A cranky grandfather, a troubled teen, memories of World War II and a trip to the beaches of Normandy-in less talented hands, you'd have the mawkish recipe for a bad movie of the week, but Hull's smooth writing transforms this familiar material into a fast-moving, likable tale. Hull covers some of the same territory-the vicissitudes of old age, the bittersweet ache of memory and the horrors of war-as he did in his first novel, Losing Julia, but this time the focus is on the recently widowed Mead and his relationship with his grandson, 16-year-old Andrew. Andrew has just been kicked out of school for brandishing a penknife. His best friend, Matt, has killed himself and Andrew is thinking of doing the same. Mead suggests to his single-parent daughter, Sharon, that Andrew fly from Chicago to visit him in California for a three-week stay. Mead has little sympathy for teenage boys in general and not much more for his bleached-blond, earring-wearing, pants-dragging grandson. But both Mead and Andrew are intelligent and caring, and with the help of the attractive widow across the street, the two settle into a prickly rapprochement. After Andrew gets into more trouble, Mead decides the only way to save him is to take the boy on a tour of the WWII battlefields where he fought when he was a young man. Surely Andrew will then appreciate the advantages he should be enjoying and will straighten himself out. None of this works quite as Mead thinks it will, but secrets are revealed and truths both harsh and pleasant learned. Everyone, the reader included, is left with a newfound sense of hope and understanding. (Sept.) Copyright 2003 Reed Business Information.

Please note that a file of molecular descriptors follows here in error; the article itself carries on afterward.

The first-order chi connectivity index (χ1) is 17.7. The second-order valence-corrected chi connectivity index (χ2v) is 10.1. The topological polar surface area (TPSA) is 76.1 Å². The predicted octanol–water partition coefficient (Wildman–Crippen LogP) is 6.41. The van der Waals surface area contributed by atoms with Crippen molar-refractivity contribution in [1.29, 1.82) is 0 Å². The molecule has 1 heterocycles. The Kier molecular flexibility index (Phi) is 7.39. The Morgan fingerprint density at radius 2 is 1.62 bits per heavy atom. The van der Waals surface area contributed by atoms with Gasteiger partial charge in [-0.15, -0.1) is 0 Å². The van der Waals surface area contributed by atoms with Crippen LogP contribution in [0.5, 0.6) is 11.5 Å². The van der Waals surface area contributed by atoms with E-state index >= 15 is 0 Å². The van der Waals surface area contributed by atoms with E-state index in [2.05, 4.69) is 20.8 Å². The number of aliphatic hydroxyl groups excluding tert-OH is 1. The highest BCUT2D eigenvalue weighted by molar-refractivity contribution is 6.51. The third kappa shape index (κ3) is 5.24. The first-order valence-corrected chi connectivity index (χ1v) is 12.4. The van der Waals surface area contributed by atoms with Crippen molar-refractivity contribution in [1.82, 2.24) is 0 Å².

Product Details

ISBN-13:
9780312314132
Publisher:
St. Martin's Press
Publication date:
12/03/2004
Edition description:
Reprint
Pages:
320
Product dimensions:
5.50(w) x 8.40(h) x 0.80(d)

Meet the Author

Jonathan Hull is the author of Losing Julia, a Booksense 76 Selection and bestseller, a San Francisco Chronicle bestseller, and a Denver Rocky Mountain News bestseller. An award-winning journalist, he spent several years as Time magazine's Chicago and Jerusalem bureau chief before turning to writing fiction. The father of two children, he lives in Marin County, California with his wife Judy.